Free Markets, Free People

Laying the groundwork for new taxes

There is no one out there that won’t agree that government has gotten us into a debt-ridden fiscal mess.  Note I said government, meaning both Republicans and Democrats.  And now, on a spending binge from hell, we’re starting to see how this particular administration plans to address the growing concern over the debt.  Given some choices  -cut spending, cut the size and cost of government or increase taxes – it appears it will choose the taxation route.  And Paul Volker is just one of many who will be making the case.  Reuters reports:

The United States should consider raising taxes to help bring deficits under control and may need to consider a European-style value-added tax, White House adviser Paul Volcker said on Tuesday.

Volcker, answering a question from the audience at a New York Historical Society event, said the value-added tax “was not as toxic an idea” as it has been in the past and also said a carbon or other energy-related tax may become necessary.

Though he acknowledged that both were still unpopular ideas, he said getting entitlement costs and the U.S. budget deficit under control may require such moves. “If at the end of the day we need to raise taxes, we should raise taxes,” he said.

Should we?  Or should we approach it from a different direction – such as the first two choices.  But the expansion of government is an ideological choice of the party in power.  Don’t believe it, check out this article about hiring.  The government is seeking to add 193,000 new jobs in the next two years.  So, uh, it’s up to you to pay off the deficit and get those entitlement costs under control.  And, of course, notice that Volker points to both a VAT and a tax like cap-and-trade as “necessary”.  Note too that neither tax is a direct income tax although both would directly and expensively impact income of all consumers by making virtually everything cost more.  However, the charade of “95% of you won’t see your taxes go up by a dime” will be maintained.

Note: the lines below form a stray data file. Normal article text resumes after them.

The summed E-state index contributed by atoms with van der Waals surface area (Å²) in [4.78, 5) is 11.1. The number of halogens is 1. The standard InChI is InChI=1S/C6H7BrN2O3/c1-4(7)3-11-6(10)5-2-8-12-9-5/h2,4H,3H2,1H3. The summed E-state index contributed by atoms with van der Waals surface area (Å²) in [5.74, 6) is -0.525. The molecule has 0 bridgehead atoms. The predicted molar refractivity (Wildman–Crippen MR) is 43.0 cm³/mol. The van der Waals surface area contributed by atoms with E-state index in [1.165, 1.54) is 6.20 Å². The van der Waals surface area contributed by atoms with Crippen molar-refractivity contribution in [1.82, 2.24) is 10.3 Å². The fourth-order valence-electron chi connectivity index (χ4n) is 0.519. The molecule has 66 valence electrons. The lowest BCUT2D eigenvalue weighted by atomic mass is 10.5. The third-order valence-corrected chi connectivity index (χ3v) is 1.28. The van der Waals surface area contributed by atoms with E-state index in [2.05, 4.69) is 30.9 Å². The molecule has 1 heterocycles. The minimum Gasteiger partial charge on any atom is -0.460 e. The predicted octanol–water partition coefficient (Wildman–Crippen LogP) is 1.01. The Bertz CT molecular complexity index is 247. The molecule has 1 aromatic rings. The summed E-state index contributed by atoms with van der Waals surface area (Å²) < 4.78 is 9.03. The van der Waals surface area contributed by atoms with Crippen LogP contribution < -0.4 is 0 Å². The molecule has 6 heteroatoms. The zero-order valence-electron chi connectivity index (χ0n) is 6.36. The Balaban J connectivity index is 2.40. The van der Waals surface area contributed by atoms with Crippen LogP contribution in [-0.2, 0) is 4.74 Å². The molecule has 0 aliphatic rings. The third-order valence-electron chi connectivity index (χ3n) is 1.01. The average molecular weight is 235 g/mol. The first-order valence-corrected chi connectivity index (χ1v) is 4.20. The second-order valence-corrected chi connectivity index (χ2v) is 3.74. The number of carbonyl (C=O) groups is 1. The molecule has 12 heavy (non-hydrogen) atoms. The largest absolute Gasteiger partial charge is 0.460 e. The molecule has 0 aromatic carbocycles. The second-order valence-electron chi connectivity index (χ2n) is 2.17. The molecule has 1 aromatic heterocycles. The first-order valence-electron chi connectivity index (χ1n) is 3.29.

What voters need to do this November is make the Congressional races about the difference between the choices I’ve laid out.  And, unlike Volker’s conjecture, we need to make the VAT and cap-and-trade as electorally toxic as possible to those that support them while rewarding those who take the alternative approach.  There is no reason that increasing taxes should or must be the only solution to the unchecked profligacy of government.  Perhaps, instead, it is time to limit government’s ability to spend us into oblivion and put the people in office who can start that process rolling.



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7 Responses to Laying the groundwork for new taxes

  • Falling into that “don’t stop an enemy when he is making a mistake” category, the talk today of a “VAT tax” is just that .. talk.   But coming from the White House et al, this gives the GOP a jousting partner for the upcoming elections.

  • If (when) the GOP takes over at least 1 house or at least makes enough gains to functionally block the agenda, be very aware of that final lame duck session of congress at the end of the year.  I wouldn’t put it past Reid/Pelosi to give one final F–K  You to America by ramming these items through.  They’ve already shown political consequences mean nothing to them.

    • Rather like the “scorched earth” policies of rejected/defeated tyrants. It fits, Shark!

  • If we ever make the mistake of going with VAT then we are over, done, stick a fork in us.  Don’t think that we will only suffer the fate of Western Europe, with anemic growth and high systemic unemployment rates.

    IT will be much much worse for us, because we will lose our reserve currency status, and we will still have huge defense obligations and utterly enormous unfunded liabilities.  This means we will experience a “permanent” depression.
    The worst part of it is that the government will not use this tax revenue to close the deficit, they never do. They will simply spend more.

  • Why would we need to raise taxes?  The new health care system is supposed to SAVE money, no?

    / sarc